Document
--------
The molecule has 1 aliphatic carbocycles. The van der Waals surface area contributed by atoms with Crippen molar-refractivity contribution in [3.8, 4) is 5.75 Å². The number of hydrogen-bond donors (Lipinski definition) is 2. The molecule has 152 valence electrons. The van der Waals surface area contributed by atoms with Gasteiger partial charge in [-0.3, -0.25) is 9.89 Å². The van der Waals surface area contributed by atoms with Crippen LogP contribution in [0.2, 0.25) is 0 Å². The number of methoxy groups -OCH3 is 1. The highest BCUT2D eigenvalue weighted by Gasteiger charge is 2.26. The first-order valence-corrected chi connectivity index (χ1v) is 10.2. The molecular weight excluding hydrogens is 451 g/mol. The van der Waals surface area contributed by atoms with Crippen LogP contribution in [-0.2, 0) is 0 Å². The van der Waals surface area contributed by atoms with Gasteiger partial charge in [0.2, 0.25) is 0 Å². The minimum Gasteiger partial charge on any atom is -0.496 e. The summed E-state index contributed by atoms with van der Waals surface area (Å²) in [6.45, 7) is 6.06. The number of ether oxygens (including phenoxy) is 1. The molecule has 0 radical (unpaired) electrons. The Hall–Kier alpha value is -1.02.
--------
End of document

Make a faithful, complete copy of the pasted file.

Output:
The molecule has 1 aliphatic carbocycles. The van der Waals surface area contributed by atoms with Crippen molar-refractivity contribution in [3.8, 4) is 5.75 Å². The number of hydrogen-bond donors (Lipinski definition) is 2. The molecule has 152 valence electrons. The van der Waals surface area contributed by atoms with Gasteiger partial charge in [-0.3, -0.25) is 9.89 Å². The van der Waals surface area contributed by atoms with Crippen LogP contribution in [0.2, 0.25) is 0 Å². The number of methoxy groups -OCH3 is 1. The highest BCUT2D eigenvalue weighted by Gasteiger charge is 2.26. The first-order valence-corrected chi connectivity index (χ1v) is 10.2. The molecular weight excluding hydrogens is 451 g/mol. The van der Waals surface area contributed by atoms with Crippen LogP contribution in [-0.2, 0) is 0 Å². The van der Waals surface area contributed by atoms with Gasteiger partial charge in [0.2, 0.25) is 0 Å². The minimum Gasteiger partial charge on any atom is -0.496 e. The summed E-state index contributed by atoms with van der Waals surface area (Å²) in [6.45, 7) is 6.06. The number of ether oxygens (including phenoxy) is 1. The molecule has 0 radical (unpaired) electrons. The Hall–Kier alpha value is -1.02.